Final vote figures aren’t expected for another day or so, but as of Sunday evening, preliminary votes showed a shocking turn in Iraq’s weekend vote. High-profile cleric Moqtada al-Sadr’s Moving Forward bloc has a substantial lead.
Sadr’s parties have at times been meaningful opposition figures, but if the current trend continues Prime Minister Hayder Abadi might fall a distant third place, setting the stage for a dramatic change in the structure of Iraq’s government.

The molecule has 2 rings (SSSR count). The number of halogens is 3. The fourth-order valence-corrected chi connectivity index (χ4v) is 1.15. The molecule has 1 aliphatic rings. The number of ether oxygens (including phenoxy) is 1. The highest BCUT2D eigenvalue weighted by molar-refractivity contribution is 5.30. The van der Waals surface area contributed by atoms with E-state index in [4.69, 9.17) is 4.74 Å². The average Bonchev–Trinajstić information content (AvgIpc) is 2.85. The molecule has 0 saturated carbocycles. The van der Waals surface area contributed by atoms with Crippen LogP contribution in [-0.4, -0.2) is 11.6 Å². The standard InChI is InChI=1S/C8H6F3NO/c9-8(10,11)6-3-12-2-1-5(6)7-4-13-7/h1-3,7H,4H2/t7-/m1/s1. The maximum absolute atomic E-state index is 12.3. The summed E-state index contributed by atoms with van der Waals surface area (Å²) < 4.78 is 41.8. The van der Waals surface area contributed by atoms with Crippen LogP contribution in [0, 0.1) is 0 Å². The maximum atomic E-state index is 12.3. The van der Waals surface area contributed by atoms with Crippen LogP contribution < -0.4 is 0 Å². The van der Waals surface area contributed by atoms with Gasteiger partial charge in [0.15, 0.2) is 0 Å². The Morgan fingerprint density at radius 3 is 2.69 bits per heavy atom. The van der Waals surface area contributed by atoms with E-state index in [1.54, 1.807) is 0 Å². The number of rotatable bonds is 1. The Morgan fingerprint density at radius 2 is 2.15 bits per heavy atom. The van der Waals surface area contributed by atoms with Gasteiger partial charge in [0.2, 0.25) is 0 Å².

Both Sadr’s bloc and the bloc loyal to Hadi al-Amiri, the head of the Badr Brigade, are the top two right now, with Abadi’s state of law in third. Sadr and Amiri have comparable numbers of provinces, but Sadr’s dominance in Baghdad, with its larger number of seats, may give him the plurality if things continue in this direction.
The turnout in the Saturday vote was lower than expected, at 44.52%. The exact number of seats any blocs are getting, even in provinces where the counting is completed, has not fully been announced, and is unlikely to until later Monday. As with most countries that have such representational systems, the bloc with the plurality gets first crack at trying to secure allies for a majority government.